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Carolingian Renaissance

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Alcuin

Alcuin  

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Overview Page
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History
(c. 735–804)English scholar and theologian. In 782 was employed by Emperor Charlemagne as head of his palace school at Aachen, where his pupils included many of the outstanding figures in the ...
Brittany

Brittany  

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Overview Page
Subject:
Literature
Former duchy and province of north-western France on the Armorican peninsula, coextensive with modern French Departments of Finistére, Côte d'Armor, Morbihan, Ille-et-Vilaine, and Loire-Atlantique ...
Charlemagne

Charlemagne  

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Overview Page
Subject:
History
(Latin Carolus Magnus, Charles the Great) (742–814) King of the Franks (768–814) and Holy Roman emperor (as Charles I) (800–14). He created an empire by conquering and Christianizing the Saxons ...
Charles the Bald

Charles the Bald  

[Na]Frankish leader, born ad 823, youngest son of Louis the Pious. King of the West Franks who outlived his brothers and many of their heirs to become emperor in ad 875. He died in ad 877.
classicism

classicism  

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Overview Page
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Literature
1. The classical aesthetic ideals of simplicity, form, order, harmony, balance, clarity, decorum, restraint, serenity, unity, and proportion—together with an emphasis on reason. The term is not ...
Corbie

Corbie  

(abbey) Founded c.661 in the Amiens diocese, as the privilege of Bishop Berthefrid informs us, by Queen Balthildis and her son Clothar III. Its scriptorium played a fundamental role in transmitting ...
court

court  

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Overview Page
Subject:
History
N.1 A body established by law for the administration of justice by judges or magistrates.2 A hall or building in which a court is held.3 a. The residence of a sovereign. b. The sovereign and her (or ...
epigraphy

epigraphy  

The term “epigraphy”comes from the Greek epigráphein, “to write on”. It designates what is written to be brought to public knowledge in a lasting way. To ensure this publicity, inscriptions ...
Florus

Florus  

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Overview Page
Subject:
Religion
(d. c.860), deacon of Lyons and a canon of the cathedral church. When Amalarius tried to make changes in the liturgy, Florus attacked him in a number of works, including the Expositio Missae. In the ...
Gallican liturgy

Gallican liturgy  

The expression “Gallican liturgy” would be more exact if used in the plural, since there was no unified liturgy for the whole of Frankish Gaul (less the Narbonnaise where the ...
Gascony

Gascony  

A region and former province of SW France, in the northern foothills of the Pyrenees, which having united with Aquitaine in the 11th century, was held by England between 1154 and 1453.Gascons were ...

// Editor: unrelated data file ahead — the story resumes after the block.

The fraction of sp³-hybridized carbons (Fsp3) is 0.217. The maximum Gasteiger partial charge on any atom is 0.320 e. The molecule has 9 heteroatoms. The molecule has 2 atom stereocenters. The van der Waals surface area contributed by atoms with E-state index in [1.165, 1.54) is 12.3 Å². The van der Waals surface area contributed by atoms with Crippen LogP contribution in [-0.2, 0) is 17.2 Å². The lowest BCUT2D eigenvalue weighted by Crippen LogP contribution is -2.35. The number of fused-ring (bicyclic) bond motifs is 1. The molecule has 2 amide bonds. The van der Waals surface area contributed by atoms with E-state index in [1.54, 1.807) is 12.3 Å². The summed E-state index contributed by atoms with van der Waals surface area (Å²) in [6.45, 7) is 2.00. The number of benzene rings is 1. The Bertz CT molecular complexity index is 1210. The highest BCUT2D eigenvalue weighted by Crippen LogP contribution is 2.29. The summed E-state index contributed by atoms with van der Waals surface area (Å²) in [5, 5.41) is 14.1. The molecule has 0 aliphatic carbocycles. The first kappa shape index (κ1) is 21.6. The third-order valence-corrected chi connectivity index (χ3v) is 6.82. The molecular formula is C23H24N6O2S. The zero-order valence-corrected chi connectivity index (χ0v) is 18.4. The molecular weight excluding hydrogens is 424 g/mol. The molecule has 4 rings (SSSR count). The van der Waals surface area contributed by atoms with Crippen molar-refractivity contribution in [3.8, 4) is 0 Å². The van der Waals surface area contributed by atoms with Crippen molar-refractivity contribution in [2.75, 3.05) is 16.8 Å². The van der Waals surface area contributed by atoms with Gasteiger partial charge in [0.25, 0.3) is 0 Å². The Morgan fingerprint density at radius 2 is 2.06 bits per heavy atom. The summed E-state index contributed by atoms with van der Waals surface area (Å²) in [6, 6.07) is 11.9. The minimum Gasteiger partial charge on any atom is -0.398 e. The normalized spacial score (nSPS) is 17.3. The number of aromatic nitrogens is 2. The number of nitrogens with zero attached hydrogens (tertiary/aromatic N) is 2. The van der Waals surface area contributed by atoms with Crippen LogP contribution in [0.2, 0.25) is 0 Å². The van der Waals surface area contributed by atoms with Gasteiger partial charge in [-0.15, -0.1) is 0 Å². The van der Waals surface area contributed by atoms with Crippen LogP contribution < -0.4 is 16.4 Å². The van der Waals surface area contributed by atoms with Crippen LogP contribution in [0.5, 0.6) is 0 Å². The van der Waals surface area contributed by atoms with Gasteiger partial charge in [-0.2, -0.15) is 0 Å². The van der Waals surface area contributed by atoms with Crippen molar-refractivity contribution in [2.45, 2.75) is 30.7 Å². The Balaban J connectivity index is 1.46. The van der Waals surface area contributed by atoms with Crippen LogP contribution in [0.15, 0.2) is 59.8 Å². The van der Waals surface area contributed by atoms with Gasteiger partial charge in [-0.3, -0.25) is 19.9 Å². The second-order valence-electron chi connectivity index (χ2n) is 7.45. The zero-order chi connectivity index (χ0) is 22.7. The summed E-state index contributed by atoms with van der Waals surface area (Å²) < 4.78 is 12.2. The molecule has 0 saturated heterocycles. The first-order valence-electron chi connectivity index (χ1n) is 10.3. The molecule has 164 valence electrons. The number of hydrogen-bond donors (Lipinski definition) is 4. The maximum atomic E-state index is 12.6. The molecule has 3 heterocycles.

God the Father

God the Father  

The Church Fathers, and following them the medieval theologians, taught that God the Father, unlike the incarnate Son, could not be represented, and hence condemned the rare attempts made to ...
godparent

godparent  

Witnesses to a Baptism who assume responsibilities for the Christian upbringing of the newly baptized. In the case of infant Baptism they also make the promises of renunciation, faith, and obedience ...
Hrabanus Maurus

Hrabanus Maurus  

(c.780–856)Abbot of Fulda, archbishop of Mainz; known as the praeceptor Germaniae (teacher of Germany) for his contributions to the Carolingian Renaissance. Hrabanus was an oblate at Fulda, and in ...
illumination

illumination  

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Overview Page
Deriving from the Latin illuminare (‘to light up’), the term ‘illumination’ means the decoration of manuscripts with gold or silver and with other bright, luminous colours (as opposed to monochrome ...
Jonas of Orléans

Jonas of Orléans  

(d. 843) Bishop (c.818–43), theologian, author, and hagiographer.His works include treatises on Christian principles of living for both the laity and nobility, in which he adapts juristic, monastic, ...
Jumièges

Jumièges  

Benedictine abbey 17 miles west of Rouen. Founded by St Philibert c.654, it became one of the cultural centres of N. Europe. In the 17th cent. it was linked to the Maurist reform.
Languedoc

Languedoc  

(province) Region of southern France between Rhône and Roussillon, from the Mediterranean to the Pyrenees. It is named after the Occitan language spoken there (in which ‘oc’ means ‘yes’), after ...
letters

letters  

Reference type:
Overview Page
Subject:
Literature
Every period of the Middle Ages practised the epistolary genre on a large scale, its popularity being explained by the flexibility of its forms and the fluidity of the genre. ...
magisterium

magisterium  

During the period that concerns us, the term “magisterium” retained, in the East (hegemonia, kathegesis) and in the West (magisterium), the general sense of office, responsibility for direction, ...

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